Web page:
Search Images Maps Play YouTube News Gmail Drive More »
Sign in
Screen reader users: click this link for accessible mode. Accessible mode has the same essential features but works better with your reader.

Patents

  1. Advanced Patent Search
Publication numberUS3531561 A
Publication typeGrant
Publication dateSep 29, 1970
Filing dateApr 20, 1965
Priority dateApr 20, 1965
Also published asDE1642112A1, DE1642112B2, DE1642112C3
Publication numberUS 3531561 A, US 3531561A, US-A-3531561, US3531561 A, US3531561A
InventorsTrehu Yves Michel
Original AssigneeEthicon Inc
Export CitationBiBTeX, EndNote, RefMan
External Links: USPTO, USPTO Assignment, Espacenet
Suture preparation
US 3531561 A
Images(3)
Previous page
Next page
Description  (OCR text may contain errors)

United States Patent 3,531,561 SUTURE PREPARATION Yves Michel Trehu, Wilmington, Del., assignor, by mesne ssignments, to Ethicon, Inc., a corporation of New ersey No Drawing. Filed Apr. 20, 1965, Ser. No. 449,621 Int. Cl. A61h 17/00 US. Cl. 264-210 15 Claims ABSTRACT OF THE DISCLOSURE A surgical suture is prepared by extruding a high molecular weight polylactide and drawing the extrudate at a ratio of about 5/1 to about 11/1 in a nontoxic liquid that is nonsolvent for the lactide and is maintained at a temperature in the range of 80 to 140 C.

The present invention relates to the preparation of sutures, and, more particularly, to drawing of polymers and copolymers of lactic acids to yield a product suitable for use as a surgical suture.

It has been discovered that certain high molecular weight polylactides may be advantageously employed as a surgical suture when the polymers are drawn under selected conditions. Polylactides contemplated for use in the process of the present invention include polymers having a predominance of one antipodal species of ozhydroxy propionic acid and having an inherent viscosity of at least 1.0, and preferably above 1.2 as determined at 0.1 percent concentration in benzene at 25 C. These polymers have a predominance of recurring units of the formula and may be made from the cyclic esters of the hydroxy acid derived from pure D() or L(+) lactic acids. An example of a class of polylactide copolymers within the above definition is a copolymer containing up to about 15 percent by weight of repeating units of the formula wherein R is lower alkylene, preferably methylene (-CH or ethylene (--CH CH m is 0 or 1, R is hydrogen or lower alkyl, R" is hydrogen or alkyl of up to about 22 carbons when m is 0 and hydrogen or lower alkyl when m is 1, and can be the same as R or different, is suitable for use in the present process.

Illustrations of the comonomers which can be employed with lactide to form copolymers include glycolide, p-propiolactone, tetramethylglycolide, fi-butylrolactone, tetramethylglycolide, fi-butyrolactone, gamma-butyrolactone, pivalolactone, and intermolecular cyclic esters of a hydroxybutyric acid, or hydroxyisobutyric acid, a-hydroxyvaleric acid, a-hydroxyisovaleric acid, a-hydroxycaproic acid, whydroxy-a-ethylbutyric acid, ahydroxyisocaproic acid, a-hydroxy-fl-methylvaleric acid, u-hydroxyheptanoic acid, a-hydroxyoctanoic acid, a-hydroxydecanoic acid, a-hydroxymyristic acid, or-hYdIOXY- stearic acid, ot-hydroxylignocenic acid, and fl-phenyllactic acid.

Suitable polymerization catalysts for the aforemen-- tioned monomers include zinc oxide, zinc carbonate,

basic zinc carbonate, diethyl zinc, titanium, magnesium or barium compounds, litharge and similar materials.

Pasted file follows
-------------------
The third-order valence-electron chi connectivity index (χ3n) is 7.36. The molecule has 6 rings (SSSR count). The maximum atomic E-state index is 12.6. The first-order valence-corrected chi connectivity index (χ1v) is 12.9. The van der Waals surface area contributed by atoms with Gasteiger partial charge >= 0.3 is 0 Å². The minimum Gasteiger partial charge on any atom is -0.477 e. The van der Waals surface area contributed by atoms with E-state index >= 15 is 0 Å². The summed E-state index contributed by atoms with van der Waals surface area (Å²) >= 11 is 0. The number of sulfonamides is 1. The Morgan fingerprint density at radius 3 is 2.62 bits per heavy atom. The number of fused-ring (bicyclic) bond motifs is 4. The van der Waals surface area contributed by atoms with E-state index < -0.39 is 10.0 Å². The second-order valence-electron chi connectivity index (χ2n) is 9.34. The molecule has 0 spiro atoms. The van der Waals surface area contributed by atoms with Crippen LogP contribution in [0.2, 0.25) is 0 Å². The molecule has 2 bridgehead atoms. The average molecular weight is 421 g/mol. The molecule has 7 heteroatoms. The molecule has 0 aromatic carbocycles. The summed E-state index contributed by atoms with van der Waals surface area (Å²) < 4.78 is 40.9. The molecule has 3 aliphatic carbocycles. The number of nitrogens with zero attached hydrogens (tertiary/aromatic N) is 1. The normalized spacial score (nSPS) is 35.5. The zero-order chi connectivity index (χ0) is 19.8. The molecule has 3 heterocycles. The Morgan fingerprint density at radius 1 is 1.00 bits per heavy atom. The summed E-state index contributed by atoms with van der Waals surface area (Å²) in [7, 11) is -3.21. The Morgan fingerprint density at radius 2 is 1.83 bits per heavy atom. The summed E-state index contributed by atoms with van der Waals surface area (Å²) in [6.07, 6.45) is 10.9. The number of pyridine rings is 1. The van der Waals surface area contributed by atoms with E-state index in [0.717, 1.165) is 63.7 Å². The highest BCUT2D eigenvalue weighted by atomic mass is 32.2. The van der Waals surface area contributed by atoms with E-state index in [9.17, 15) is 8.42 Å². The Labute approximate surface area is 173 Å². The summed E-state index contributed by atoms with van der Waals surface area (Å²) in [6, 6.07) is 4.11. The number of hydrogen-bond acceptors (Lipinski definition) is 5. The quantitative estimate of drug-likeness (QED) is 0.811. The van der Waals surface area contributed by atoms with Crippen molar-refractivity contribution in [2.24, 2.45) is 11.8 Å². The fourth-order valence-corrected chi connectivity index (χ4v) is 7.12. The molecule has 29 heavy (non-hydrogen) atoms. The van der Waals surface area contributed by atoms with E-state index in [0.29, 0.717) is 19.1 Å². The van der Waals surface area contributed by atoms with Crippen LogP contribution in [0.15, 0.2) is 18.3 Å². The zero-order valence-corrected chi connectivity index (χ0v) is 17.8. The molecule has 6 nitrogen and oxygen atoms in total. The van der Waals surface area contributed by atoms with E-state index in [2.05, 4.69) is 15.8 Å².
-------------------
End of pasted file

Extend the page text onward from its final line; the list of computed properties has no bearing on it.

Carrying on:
Techniques such as disclosed in US. Pats. 2,703,316,

3,531,561 Patented Sept. 29, 1970 issued Mar. 1, 1955 to A. K. Schneider, and 2,758,987, issued Aug. 14, 1956 to P. L. Salzberg, may be employed to produce polymers suitable for use in the present invention.

Usually polylactide polymer is prepared for suture use according to the instant invention by extruding polylactide polymer at a temperature of 185 to 215 C., quenching the extrudate thus obtained at or about room temperature and thereafter drawing the extrudate either in one stage or preferably in two stages with a draw rlatio in the case of one-stage draw of about 5/1 to about The drawing is conducted in the presence of a liquid, preferably glycerine, which liquid is nontoxic toward body tissue and is a nonsolvent for the polylactide. Other liquids which are operable include, but are not limited to, the polyalkylene glycols, e.g., ethylene glycol and mineral oil. Water may be employed as the liquid, however, the drawing conditions must be selected to maintain the hydrolysis of the extrudate at an acceptable minimum. The drawing liquid must be maintained at a temperature in the range to 140 C. The temperature range is critical in the present process.

Alternatively, the polylactide may be extruded in the form of a sheet which, after drawing, may be subdivided to form sutures, but preferably is extruded in the form of monofilament which is subsequently quenched and drawn, thereby eliminating the need for further division of the extrudate.

In the preferred embodiment of the present invention polylactide is extruded as a molten monofilament and the monofilament is quenched and drawn in two stages: the draw ratio in the first stage being in the range of 4.0/1 to 6.2/1; and the draw ratio in the second stage being in the range of 1.5/1 to 2.5/1. The liquid employed is maintained at a temperature of 80 to C. and in the second stage at a temperature of 100 to C. As indicated above, the drawing temperatures are critical in the present process.

In addition to the selection of a drawing temperature within the above-mentioned ranges the draw ratio employed must be selected so that the product of the overall draw ratio multiplied by the inherent viscosity (as measured on spun, undrawn filament) does not exceed about 23. Preferably, this product should not exceed 20 in the case of a single-stage draw and 23 in the case of a double-stage draw.